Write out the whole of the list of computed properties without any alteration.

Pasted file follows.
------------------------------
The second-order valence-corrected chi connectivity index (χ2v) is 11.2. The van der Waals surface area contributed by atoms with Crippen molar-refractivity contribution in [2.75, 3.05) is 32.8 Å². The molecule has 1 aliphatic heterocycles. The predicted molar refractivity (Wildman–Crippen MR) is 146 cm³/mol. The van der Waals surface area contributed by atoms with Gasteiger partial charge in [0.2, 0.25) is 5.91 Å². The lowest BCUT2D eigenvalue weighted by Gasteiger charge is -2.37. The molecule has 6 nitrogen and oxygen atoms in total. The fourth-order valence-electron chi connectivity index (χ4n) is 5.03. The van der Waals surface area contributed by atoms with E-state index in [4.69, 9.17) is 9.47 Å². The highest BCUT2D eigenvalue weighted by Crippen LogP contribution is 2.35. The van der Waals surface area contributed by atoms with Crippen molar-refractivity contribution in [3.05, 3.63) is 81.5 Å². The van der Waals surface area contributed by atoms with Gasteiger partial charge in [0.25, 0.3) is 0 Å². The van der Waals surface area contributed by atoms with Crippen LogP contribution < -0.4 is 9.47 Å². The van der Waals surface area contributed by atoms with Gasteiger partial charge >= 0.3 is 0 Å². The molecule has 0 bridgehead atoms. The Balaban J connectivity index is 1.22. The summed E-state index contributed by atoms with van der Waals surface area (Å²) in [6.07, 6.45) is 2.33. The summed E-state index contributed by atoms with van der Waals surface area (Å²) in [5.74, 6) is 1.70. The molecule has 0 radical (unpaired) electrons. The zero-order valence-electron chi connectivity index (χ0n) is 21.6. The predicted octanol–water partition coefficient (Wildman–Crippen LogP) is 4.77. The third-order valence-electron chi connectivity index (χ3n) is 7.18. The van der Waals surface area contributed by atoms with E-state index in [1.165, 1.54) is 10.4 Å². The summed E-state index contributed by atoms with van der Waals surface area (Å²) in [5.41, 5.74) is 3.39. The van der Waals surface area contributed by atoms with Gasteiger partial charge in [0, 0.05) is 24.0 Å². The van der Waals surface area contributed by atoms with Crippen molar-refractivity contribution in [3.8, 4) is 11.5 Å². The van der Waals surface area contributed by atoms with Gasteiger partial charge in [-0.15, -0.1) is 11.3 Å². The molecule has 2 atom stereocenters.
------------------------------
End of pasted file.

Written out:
The second-order valence-corrected chi connectivity index (χ2v) is 11.2. The van der Waals surface area contributed by atoms with Crippen molar-refractivity contribution in [2.75, 3.05) is 32.8 Å². The molecule has 1 aliphatic heterocycles. The predicted molar refractivity (Wildman–Crippen MR) is 146 cm³/mol. The van der Waals surface area contributed by atoms with Gasteiger partial charge in [0.2, 0.25) is 5.91 Å². The lowest BCUT2D eigenvalue weighted by Gasteiger charge is -2.37. The molecule has 6 nitrogen and oxygen atoms in total. The fourth-order valence-electron chi connectivity index (χ4n) is 5.03. The van der Waals surface area contributed by atoms with E-state index in [4.69, 9.17) is 9.47 Å². The highest BCUT2D eigenvalue weighted by Crippen LogP contribution is 2.35. The van der Waals surface area contributed by atoms with Crippen molar-refractivity contribution in [3.05, 3.63) is 81.5 Å². The van der Waals surface area contributed by atoms with Gasteiger partial charge in [0.25, 0.3) is 0 Å². The van der Waals surface area contributed by atoms with Crippen LogP contribution < -0.4 is 9.47 Å². The van der Waals surface area contributed by atoms with Gasteiger partial charge >= 0.3 is 0 Å². The molecule has 0 bridgehead atoms. The Balaban J connectivity index is 1.22. The summed E-state index contributed by atoms with van der Waals surface area (Å²) in [6.07, 6.45) is 2.33. The summed E-state index contributed by atoms with van der Waals surface area (Å²) in [5.74, 6) is 1.70. The molecule has 0 radical (unpaired) electrons. The zero-order valence-electron chi connectivity index (χ0n) is 21.6. The predicted octanol–water partition coefficient (Wildman–Crippen LogP) is 4.77. The third-order valence-electron chi connectivity index (χ3n) is 7.18. The van der Waals surface area contributed by atoms with E-state index in [1.165, 1.54) is 10.4 Å². The summed E-state index contributed by atoms with van der Waals surface area (Å²) in [5.41, 5.74) is 3.39. The van der Waals surface area contributed by atoms with Gasteiger partial charge in [0, 0.05) is 24.0 Å². The van der Waals surface area contributed by atoms with Crippen molar-refractivity contribution in [3.8, 4) is 11.5 Å². The van der Waals surface area contributed by atoms with Gasteiger partial charge in [-0.15, -0.1) is 11.3 Å². The molecule has 2 atom stereocenters.